Secrets of Sweden
Cthulhu Mythos resistance and acquiescence in Scandinavia
This article indexes a miniature sourcebook for Call of Cthulhu and Delta Green.
Games and fan fiction based on the work of H. P. Lovecraft has been set in a variety of places and periods. In fact, there is a pattern for naming those game supplements which expand the fictional setting to specific real-world locales: Secrets of New York, Secrets of Japan etc.
As a Swedish role-player, I’ve tried to picture the role of my native Sweden in this setting. This article indexes the result: The five chapters of a miniature sourcebook I first wrote in 2012. I continued to expand it until 2015. It remains sketchy and unfit for commercial publication. I show it here in the hopes that it will be useful to GMs running a TRPG like Call of Cthulhu in Scandinavia.
Fact and fiction
Secrets of Sweden interweaves concepts from the fiction of H. P. Lovecraft and those who followed him with the real history of Scandinavia in general and Sweden in particular.
Features from Delta Green are integrated to combine and extend Lovecraft’s inventions into periods after his death.
- Herskind’s memory of Greenland (1860–1900)
- The junior anthropologists (1927–1942)
- Kalhjälm and the Vertical (1945–1968)
- The intelligence trail (1951–1988)
- The Cult of Transcendence on its home turf (1989–present)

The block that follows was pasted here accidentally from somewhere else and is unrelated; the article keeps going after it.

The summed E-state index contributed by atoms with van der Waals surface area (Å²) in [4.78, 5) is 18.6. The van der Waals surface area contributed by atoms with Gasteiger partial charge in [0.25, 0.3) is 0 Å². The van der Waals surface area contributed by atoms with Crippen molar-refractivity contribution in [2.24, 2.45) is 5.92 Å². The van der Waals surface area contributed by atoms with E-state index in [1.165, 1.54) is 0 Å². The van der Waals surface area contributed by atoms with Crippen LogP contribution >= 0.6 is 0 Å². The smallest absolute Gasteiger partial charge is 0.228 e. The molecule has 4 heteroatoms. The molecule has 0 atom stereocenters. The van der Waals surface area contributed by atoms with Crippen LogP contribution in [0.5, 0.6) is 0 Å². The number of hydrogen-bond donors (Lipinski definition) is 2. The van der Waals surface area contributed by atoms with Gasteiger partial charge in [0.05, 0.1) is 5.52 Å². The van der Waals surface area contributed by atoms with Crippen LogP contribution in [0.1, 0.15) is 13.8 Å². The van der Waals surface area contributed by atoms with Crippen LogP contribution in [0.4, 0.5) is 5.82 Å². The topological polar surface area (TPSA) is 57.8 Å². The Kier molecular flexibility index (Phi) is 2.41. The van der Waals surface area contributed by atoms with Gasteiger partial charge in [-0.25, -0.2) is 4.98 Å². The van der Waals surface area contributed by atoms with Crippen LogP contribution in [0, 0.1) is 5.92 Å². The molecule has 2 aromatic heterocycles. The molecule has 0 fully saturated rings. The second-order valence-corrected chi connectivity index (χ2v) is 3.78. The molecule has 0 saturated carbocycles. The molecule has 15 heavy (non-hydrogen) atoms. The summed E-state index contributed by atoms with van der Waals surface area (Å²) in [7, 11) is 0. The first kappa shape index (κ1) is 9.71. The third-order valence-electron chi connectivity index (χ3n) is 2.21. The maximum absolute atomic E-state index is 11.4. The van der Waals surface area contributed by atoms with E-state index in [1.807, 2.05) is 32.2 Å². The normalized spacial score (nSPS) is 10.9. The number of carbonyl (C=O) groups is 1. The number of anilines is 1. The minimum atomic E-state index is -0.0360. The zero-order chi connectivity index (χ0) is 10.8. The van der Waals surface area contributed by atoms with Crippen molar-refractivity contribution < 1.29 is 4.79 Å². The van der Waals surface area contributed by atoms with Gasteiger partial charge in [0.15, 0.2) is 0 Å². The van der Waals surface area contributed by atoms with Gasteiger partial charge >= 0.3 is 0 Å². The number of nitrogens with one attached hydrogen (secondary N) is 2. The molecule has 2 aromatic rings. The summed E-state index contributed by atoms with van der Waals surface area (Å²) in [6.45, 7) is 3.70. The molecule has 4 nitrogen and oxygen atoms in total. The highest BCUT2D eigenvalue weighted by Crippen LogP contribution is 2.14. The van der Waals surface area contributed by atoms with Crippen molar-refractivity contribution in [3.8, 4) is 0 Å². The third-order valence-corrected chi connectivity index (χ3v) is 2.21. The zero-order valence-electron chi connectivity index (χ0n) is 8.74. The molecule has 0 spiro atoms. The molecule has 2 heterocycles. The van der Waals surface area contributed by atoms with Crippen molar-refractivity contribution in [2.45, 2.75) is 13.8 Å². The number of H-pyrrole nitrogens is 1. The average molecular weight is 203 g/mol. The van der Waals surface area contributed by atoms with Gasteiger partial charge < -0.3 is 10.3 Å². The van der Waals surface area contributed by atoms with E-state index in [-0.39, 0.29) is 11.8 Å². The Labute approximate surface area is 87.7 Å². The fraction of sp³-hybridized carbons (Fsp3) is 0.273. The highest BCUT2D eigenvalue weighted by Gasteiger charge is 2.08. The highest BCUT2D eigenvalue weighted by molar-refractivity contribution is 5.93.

The main challenges of contributing to the Cthulhu Mythos setting are obvious: Bringing something new to the table and supporting the emotional register of dysteleological horror, without binding the hands of CoC Keepers and players who pick and choose among contributions to make a concrete story.
Another challenge is more general and more prosaic: To avoid breaking the setting by contradiction. I stopped working on Secrets of Sweden when I understood what I describe in The pulping of Delta Green: That this particular branch of the setting had become less viable roughly where Secrets of Sweden cuts off.
In the book (booklet?), I tried to solve the challenge of the right emotional register together with the challenge of internal consistency. In general, Sweden as despicted here is not a hotspot of Mythos activity, but nor is its placidity the result of heroic defence. Instead, those who have kept the fictional secrets of Sweden under wraps are unsympathetic characters, often deeply involved with the factual secrets of Sweden, especially its legacy of institutional racism.
I designed the characters and organizations in this way to explain why they remained marginal and why they faded away as their convictions became increasingly absurd and abhorrent to the modernizing society around them. In case the wording of the book leaves any doubt, I condemn racism. I expect anti-racist TRPG players to be cautious, contingent and temporary in their contacts with these flawed organizations. If they are, then that attitude helps to explain why the Mythos does not become public knowledge.